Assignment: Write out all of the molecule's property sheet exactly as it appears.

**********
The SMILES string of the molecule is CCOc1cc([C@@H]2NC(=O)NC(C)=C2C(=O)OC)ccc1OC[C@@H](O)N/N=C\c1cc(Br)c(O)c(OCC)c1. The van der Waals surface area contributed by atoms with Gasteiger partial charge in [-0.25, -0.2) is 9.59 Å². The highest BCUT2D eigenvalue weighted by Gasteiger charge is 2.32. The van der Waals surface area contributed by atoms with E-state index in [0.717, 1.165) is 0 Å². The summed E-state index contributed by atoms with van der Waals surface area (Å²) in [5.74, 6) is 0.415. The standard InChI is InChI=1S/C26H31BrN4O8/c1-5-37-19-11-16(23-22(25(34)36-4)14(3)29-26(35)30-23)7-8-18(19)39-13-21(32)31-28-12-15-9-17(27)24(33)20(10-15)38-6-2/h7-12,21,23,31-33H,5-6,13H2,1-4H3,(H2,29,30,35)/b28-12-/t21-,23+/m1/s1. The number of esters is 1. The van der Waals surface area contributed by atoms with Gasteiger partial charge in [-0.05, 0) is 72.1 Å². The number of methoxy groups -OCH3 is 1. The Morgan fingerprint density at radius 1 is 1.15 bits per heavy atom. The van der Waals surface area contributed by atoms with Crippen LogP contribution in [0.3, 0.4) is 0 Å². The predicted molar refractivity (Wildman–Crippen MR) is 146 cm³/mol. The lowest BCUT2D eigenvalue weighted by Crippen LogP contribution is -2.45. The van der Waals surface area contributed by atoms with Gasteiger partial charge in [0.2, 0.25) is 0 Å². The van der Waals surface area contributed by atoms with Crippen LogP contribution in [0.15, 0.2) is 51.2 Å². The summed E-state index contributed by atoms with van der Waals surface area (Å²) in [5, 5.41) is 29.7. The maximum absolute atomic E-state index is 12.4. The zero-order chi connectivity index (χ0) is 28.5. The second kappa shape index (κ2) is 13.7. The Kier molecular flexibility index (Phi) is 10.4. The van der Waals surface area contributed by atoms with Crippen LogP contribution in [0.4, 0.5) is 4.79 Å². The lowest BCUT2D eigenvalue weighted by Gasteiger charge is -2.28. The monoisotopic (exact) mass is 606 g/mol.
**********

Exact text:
The SMILES string of the molecule is CCOc1cc([C@@H]2NC(=O)NC(C)=C2C(=O)OC)ccc1OC[C@@H](O)N/N=C\c1cc(Br)c(O)c(OCC)c1. The van der Waals surface area contributed by atoms with Gasteiger partial charge in [-0.25, -0.2) is 9.59 Å². The highest BCUT2D eigenvalue weighted by Gasteiger charge is 2.32. The van der Waals surface area contributed by atoms with E-state index in [0.717, 1.165) is 0 Å². The summed E-state index contributed by atoms with van der Waals surface area (Å²) in [5.74, 6) is 0.415. The standard InChI is InChI=1S/C26H31BrN4O8/c1-5-37-19-11-16(23-22(25(34)36-4)14(3)29-26(35)30-23)7-8-18(19)39-13-21(32)31-28-12-15-9-17(27)24(33)20(10-15)38-6-2/h7-12,21,23,31-33H,5-6,13H2,1-4H3,(H2,29,30,35)/b28-12-/t21-,23+/m1/s1. The number of esters is 1. The van der Waals surface area contributed by atoms with Gasteiger partial charge in [-0.05, 0) is 72.1 Å². The number of methoxy groups -OCH3 is 1. The Morgan fingerprint density at radius 1 is 1.15 bits per heavy atom. The van der Waals surface area contributed by atoms with Crippen LogP contribution in [0.3, 0.4) is 0 Å². The predicted molar refractivity (Wildman–Crippen MR) is 146 cm³/mol. The lowest BCUT2D eigenvalue weighted by Crippen LogP contribution is -2.45. The van der Waals surface area contributed by atoms with Gasteiger partial charge in [0.2, 0.25) is 0 Å². The van der Waals surface area contributed by atoms with Crippen LogP contribution in [0.15, 0.2) is 51.2 Å². The summed E-state index contributed by atoms with van der Waals surface area (Å²) in [5, 5.41) is 29.7. The maximum absolute atomic E-state index is 12.4. The zero-order chi connectivity index (χ0) is 28.5. The second kappa shape index (κ2) is 13.7. The Kier molecular flexibility index (Phi) is 10.4. The van der Waals surface area contributed by atoms with Crippen LogP contribution in [0.4, 0.5) is 4.79 Å². The lowest BCUT2D eigenvalue weighted by Gasteiger charge is -2.28. The monoisotopic (exact) mass is 606 g/mol.